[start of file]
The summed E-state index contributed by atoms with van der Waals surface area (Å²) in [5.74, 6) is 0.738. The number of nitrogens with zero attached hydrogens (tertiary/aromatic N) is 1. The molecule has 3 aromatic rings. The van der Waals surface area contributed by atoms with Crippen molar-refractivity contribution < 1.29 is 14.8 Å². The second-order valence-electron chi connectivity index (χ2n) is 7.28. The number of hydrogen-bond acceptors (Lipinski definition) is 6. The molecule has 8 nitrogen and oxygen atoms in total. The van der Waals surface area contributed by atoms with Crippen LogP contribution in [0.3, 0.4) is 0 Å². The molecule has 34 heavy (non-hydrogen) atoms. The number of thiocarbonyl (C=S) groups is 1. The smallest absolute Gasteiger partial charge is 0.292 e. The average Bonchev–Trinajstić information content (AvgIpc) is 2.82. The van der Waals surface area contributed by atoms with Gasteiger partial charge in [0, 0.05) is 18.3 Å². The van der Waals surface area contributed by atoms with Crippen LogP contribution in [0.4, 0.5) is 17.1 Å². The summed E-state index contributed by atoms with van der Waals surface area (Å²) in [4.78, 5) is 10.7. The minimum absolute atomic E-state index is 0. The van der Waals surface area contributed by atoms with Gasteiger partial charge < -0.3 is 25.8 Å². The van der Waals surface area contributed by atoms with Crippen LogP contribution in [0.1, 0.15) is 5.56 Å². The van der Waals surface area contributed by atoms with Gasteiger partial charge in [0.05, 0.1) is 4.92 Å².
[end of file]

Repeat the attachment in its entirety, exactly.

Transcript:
The summed E-state index contributed by atoms with van der Waals surface area (Å²) in [5.74, 6) is 0.738. The number of nitrogens with zero attached hydrogens (tertiary/aromatic N) is 1. The molecule has 3 aromatic rings. The van der Waals surface area contributed by atoms with Crippen molar-refractivity contribution < 1.29 is 14.8 Å². The second-order valence-electron chi connectivity index (χ2n) is 7.28. The number of hydrogen-bond acceptors (Lipinski definition) is 6. The molecule has 8 nitrogen and oxygen atoms in total. The van der Waals surface area contributed by atoms with Crippen LogP contribution in [0.3, 0.4) is 0 Å². The molecule has 34 heavy (non-hydrogen) atoms. The number of thiocarbonyl (C=S) groups is 1. The smallest absolute Gasteiger partial charge is 0.292 e. The average Bonchev–Trinajstić information content (AvgIpc) is 2.82. The van der Waals surface area contributed by atoms with Gasteiger partial charge in [0, 0.05) is 18.3 Å². The van der Waals surface area contributed by atoms with Crippen LogP contribution in [0.4, 0.5) is 17.1 Å². The summed E-state index contributed by atoms with van der Waals surface area (Å²) in [4.78, 5) is 10.7. The minimum absolute atomic E-state index is 0. The van der Waals surface area contributed by atoms with Gasteiger partial charge < -0.3 is 25.8 Å². The van der Waals surface area contributed by atoms with Crippen LogP contribution in [0.1, 0.15) is 5.56 Å². The van der Waals surface area contributed by atoms with Gasteiger partial charge in [0.05, 0.1) is 4.92 Å².